A pilot's guide to destination cities in Flight Simulator
by Charles Gulick
The Devil You Say
Here's where we'd be if it weren't for the malevolence of those mountains. After crossing the last two ridges we'd have seen this pretty little Tracy Municipal Airport lying here. Well, the scene may have been ruined, but the play isn't over yet.
Take a right rear view. You see the same two mountains we made a heroic effort to cross, and on the other side of them are still two more, which we did cross. On the other side of all four mountains is San Jose Municipal Airport.
Now, here's a curious thing. Take a radar view, and zoom to high altitude. Keep zooming and you'll see all four mountains behind you and to the right. Two that shall be nameless, then Eylar Mountain, and then Mt. Hamilton. The curious thing is that radar views from San Jose—no matter how high one zooms—show only Eylar Mountain and Mt. Hamilton. Yet from Tracy we can see all four mountains.
This leads me to a prediction, and a proposition. The prediction is that because all four of the mountains are acknowledged by radar, we can fly over them without incident and will be able to view them all—ahead of us, and then behind us—before we get to San Jose. Since they're already part of the stage set, there should be no sudden curtain fall as in our last flight. In short, I predict that there is a way over the mountains, but only one way—this way.
The proposition is that we follow our original flight plan, but in reverse—from here at Tracy Airport to our destination at San Jose International Airport. I think you'll agree that it's worth finding out whether it can be done. The prospect of seeing more mountain scenes such as we saw on the earlier flight, though only briefly, is itself exciting. What's more, we'll discover something—though I'm not sure what—about the way the simulator behaves.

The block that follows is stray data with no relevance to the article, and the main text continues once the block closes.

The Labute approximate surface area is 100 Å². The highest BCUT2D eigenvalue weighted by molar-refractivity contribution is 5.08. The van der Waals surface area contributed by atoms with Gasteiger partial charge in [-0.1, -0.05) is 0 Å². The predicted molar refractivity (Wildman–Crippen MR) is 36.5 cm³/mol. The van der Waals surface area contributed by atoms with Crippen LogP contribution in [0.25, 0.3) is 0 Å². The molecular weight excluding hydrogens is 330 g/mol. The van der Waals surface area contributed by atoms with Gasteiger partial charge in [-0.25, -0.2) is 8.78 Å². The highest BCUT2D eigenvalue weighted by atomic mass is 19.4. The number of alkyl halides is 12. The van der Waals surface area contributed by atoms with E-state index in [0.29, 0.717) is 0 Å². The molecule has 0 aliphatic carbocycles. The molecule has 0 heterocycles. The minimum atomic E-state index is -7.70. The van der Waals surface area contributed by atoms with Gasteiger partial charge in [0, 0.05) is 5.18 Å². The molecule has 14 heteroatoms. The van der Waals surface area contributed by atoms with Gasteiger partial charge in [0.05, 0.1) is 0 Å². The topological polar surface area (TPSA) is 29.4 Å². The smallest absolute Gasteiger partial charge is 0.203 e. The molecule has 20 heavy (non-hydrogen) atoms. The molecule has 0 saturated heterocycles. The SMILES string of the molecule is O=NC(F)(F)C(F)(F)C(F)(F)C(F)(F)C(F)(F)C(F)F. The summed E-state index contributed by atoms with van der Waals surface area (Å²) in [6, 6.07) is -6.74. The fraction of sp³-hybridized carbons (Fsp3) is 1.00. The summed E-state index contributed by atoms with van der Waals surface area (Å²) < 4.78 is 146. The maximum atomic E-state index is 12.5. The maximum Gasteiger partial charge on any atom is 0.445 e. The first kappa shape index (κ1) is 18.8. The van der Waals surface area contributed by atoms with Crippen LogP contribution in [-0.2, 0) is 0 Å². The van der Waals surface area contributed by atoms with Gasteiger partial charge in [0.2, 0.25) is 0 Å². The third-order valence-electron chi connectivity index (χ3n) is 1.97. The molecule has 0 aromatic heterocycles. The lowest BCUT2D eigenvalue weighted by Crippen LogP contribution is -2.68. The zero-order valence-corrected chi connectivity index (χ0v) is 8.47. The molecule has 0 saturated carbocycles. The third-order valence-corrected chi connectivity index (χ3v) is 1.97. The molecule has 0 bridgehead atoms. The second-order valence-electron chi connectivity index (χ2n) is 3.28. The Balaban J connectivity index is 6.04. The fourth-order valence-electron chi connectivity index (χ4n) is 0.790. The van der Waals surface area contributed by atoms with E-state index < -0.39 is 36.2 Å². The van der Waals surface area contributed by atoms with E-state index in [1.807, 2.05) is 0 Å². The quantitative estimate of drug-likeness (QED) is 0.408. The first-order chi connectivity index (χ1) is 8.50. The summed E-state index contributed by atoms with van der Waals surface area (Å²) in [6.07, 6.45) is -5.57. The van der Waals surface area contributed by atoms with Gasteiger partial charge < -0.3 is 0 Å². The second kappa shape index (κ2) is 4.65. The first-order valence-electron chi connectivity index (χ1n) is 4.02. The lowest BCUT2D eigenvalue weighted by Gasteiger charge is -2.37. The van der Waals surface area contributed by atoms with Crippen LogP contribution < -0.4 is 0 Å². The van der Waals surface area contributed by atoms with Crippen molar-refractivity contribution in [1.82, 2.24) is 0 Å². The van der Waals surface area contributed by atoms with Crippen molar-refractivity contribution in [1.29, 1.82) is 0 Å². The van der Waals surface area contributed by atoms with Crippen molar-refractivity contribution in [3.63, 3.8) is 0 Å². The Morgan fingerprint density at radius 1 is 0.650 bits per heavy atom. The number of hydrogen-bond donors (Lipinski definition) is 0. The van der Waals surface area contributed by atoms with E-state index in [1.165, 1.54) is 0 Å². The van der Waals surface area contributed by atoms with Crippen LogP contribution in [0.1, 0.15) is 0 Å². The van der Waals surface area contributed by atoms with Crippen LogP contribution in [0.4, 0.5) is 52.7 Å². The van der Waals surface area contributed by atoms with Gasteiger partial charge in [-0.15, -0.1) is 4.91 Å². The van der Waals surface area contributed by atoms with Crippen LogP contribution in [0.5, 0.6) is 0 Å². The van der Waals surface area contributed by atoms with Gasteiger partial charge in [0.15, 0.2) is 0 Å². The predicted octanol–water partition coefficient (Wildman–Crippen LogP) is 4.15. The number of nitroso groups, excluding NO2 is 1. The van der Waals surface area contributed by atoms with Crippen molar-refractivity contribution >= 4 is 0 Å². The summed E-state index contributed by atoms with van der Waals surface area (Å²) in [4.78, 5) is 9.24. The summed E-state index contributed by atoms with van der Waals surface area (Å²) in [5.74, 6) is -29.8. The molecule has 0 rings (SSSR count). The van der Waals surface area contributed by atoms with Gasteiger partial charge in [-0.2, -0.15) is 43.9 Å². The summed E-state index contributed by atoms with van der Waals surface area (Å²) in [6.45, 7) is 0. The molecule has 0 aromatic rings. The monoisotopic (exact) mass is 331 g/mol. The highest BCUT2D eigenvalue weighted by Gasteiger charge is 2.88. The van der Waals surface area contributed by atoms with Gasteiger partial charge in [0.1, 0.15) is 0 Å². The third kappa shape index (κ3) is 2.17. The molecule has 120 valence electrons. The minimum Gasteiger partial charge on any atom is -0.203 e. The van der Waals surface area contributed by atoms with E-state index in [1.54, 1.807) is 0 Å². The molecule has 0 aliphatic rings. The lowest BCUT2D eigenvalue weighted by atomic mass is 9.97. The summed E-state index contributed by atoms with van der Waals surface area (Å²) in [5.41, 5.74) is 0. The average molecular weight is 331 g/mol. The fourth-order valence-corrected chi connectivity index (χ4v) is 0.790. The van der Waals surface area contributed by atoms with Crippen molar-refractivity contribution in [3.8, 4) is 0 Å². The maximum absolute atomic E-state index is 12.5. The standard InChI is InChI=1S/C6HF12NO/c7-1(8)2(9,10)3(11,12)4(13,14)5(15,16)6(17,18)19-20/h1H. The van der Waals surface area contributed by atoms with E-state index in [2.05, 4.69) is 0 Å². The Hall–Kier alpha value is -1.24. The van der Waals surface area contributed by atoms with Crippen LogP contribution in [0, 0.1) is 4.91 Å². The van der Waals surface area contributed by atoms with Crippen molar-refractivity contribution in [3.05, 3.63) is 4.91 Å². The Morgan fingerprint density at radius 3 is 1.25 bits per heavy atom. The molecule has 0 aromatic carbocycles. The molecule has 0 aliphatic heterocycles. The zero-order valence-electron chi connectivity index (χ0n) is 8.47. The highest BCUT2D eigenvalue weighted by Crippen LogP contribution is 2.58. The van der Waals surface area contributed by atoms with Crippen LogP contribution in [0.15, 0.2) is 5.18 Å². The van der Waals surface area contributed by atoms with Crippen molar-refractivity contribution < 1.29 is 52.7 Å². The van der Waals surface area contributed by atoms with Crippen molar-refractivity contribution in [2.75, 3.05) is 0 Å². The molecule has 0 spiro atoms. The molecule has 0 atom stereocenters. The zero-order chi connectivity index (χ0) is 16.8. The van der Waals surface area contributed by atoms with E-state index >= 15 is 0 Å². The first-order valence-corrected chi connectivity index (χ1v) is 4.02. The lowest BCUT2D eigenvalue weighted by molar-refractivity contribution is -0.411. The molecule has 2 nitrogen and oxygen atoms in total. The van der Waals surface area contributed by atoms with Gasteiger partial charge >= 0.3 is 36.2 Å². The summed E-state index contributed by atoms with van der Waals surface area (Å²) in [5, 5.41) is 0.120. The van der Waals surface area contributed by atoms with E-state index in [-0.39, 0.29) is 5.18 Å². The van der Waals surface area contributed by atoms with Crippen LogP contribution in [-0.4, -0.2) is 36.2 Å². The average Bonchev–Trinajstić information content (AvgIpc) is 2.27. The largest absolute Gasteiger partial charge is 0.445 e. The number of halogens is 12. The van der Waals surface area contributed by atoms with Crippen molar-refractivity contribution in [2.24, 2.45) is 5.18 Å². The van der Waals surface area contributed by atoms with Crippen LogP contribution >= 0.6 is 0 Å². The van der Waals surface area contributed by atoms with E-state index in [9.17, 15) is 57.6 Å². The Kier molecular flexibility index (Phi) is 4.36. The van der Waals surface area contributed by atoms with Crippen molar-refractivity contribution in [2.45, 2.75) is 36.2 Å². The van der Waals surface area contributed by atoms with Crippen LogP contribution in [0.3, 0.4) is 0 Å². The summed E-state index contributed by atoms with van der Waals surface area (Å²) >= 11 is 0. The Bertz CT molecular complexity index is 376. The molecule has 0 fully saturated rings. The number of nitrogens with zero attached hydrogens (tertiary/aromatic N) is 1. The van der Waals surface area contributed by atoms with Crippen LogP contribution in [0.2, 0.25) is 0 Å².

I anticipate disk accesses along the way, and possibly a sudden mountain appearance or disappearance, although I think that less likely. What I do not anticipate, based on the radar clue mentioned above, is—you know—curtains.
This could be one of our most scenic flights, or one of our most catastrophic. But surely, it will be one of our most suspenseful.
If our heading to get here from San Jose last evening was 30 degrees, then we'll fly the reciprocal, 210 degrees, to go the other way this morning.
The same rules apply. We'll take off, climb to 1000 feet before turning to our 120-degree heading, and then keep climbing, 500 FPM all the way, unless something dictates that we do otherwise.
If you're ready, let's go.
When you have reached 1000 feet, make a right turn toward your course, with a bank of about 25 degrees. That's the shorter way around, considering the runway heading is 70 degrees.
Looks like we're headed close to the peak of Nameless One, doesn't it? But we should have the altitude we need when we get there.
Not a great deal to spare, though. Wow!
Beautiful valley when you see it, hmm? Keep climbing. Hopefully we're going to top the next ridge in the same way.
Did you know that this whole string of mountains is part of the Diablo Range?
I wonder why.